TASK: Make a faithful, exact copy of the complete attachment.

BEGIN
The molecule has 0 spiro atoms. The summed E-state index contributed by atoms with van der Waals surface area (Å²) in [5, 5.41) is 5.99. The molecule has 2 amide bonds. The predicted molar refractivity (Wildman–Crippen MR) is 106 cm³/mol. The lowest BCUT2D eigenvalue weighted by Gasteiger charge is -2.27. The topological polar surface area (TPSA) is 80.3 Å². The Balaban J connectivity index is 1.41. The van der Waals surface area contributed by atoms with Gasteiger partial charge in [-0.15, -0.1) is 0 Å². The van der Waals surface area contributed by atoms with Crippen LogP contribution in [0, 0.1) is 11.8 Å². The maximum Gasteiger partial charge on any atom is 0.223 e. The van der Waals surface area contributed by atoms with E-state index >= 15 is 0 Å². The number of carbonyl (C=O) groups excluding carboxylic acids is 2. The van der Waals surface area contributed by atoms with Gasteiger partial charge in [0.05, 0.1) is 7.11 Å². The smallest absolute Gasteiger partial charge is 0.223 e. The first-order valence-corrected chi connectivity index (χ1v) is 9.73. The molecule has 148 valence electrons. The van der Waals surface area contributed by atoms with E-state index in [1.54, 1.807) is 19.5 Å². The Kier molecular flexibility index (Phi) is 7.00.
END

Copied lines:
The molecule has 0 spiro atoms. The summed E-state index contributed by atoms with van der Waals surface area (Å²) in [5, 5.41) is 5.99. The molecule has 2 amide bonds. The predicted molar refractivity (Wildman–Crippen MR) is 106 cm³/mol. The lowest BCUT2D eigenvalue weighted by Gasteiger charge is -2.27. The topological polar surface area (TPSA) is 80.3 Å². The Balaban J connectivity index is 1.41. The van der Waals surface area contributed by atoms with Gasteiger partial charge in [-0.15, -0.1) is 0 Å². The van der Waals surface area contributed by atoms with Crippen LogP contribution in [0, 0.1) is 11.8 Å². The maximum Gasteiger partial charge on any atom is 0.223 e. The van der Waals surface area contributed by atoms with E-state index >= 15 is 0 Å². The number of carbonyl (C=O) groups excluding carboxylic acids is 2. The van der Waals surface area contributed by atoms with Gasteiger partial charge in [0.05, 0.1) is 7.11 Å². The smallest absolute Gasteiger partial charge is 0.223 e. The first-order valence-corrected chi connectivity index (χ1v) is 9.73. The molecule has 148 valence electrons. The van der Waals surface area contributed by atoms with E-state index in [1.54, 1.807) is 19.5 Å². The Kier molecular flexibility index (Phi) is 7.00.